Who is Jane Roskams?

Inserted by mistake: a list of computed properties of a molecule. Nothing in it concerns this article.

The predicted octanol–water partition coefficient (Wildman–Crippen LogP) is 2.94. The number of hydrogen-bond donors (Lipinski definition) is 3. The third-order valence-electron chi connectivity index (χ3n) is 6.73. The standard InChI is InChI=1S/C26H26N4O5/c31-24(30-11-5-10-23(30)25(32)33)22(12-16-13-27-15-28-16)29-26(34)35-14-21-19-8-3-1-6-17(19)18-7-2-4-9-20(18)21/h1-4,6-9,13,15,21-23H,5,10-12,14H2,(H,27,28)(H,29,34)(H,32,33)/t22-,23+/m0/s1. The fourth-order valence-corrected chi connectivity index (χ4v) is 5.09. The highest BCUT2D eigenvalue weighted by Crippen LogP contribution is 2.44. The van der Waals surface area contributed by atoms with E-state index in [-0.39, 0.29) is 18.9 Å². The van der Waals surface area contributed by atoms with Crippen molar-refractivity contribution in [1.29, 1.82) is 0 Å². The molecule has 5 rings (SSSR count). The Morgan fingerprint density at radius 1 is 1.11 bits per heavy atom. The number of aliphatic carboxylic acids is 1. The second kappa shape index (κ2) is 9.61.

Dr Jane Roskams was born and raised on the Isle of Man in the middle of the Irish sea. An avid singer, speller, dancer and poet in a family of five sisters, she claims to only have passed high school science because her friends set the periodic table, key formulae and biological phyla classifications to music for her to memorize. She found science intriguing but hard to memorize (as evidenced by some highly questionable grades on report cards), but stuck with it because it was kind of hard to work towards a future in discovery, adventure and saving the planet and exploring others, without it. After graduating with a BSc Hons degree from the University of Wales, she hopped on a plane with a single suitcase to travel to the US on a scholarship for her Master’s, choosing  Communications at the University of Idaho. She then migrated to East LA, where she lived in a Latino community, learned Spanish, and lived and worked as a community journalist and science writer - planning on translating geek-speak science into socially relevant bite-size pieces, for the >90% of people in the world who struggle with Science's complexity. In LA, she volunteered with a group identifying individuals on skid row who needed minimal intervention to get them the living space, support and community they need to move on with their lives. Recognizing the complexity of addiction, PTSD, poverty-related stress, and physical, sexual and emotional abuse that had driven many of them to that point in their lives, she decided to return to graduate school and do research to understand how the complex interplay of life's challenges on the genetics of how our brain functions, underscores our mental health.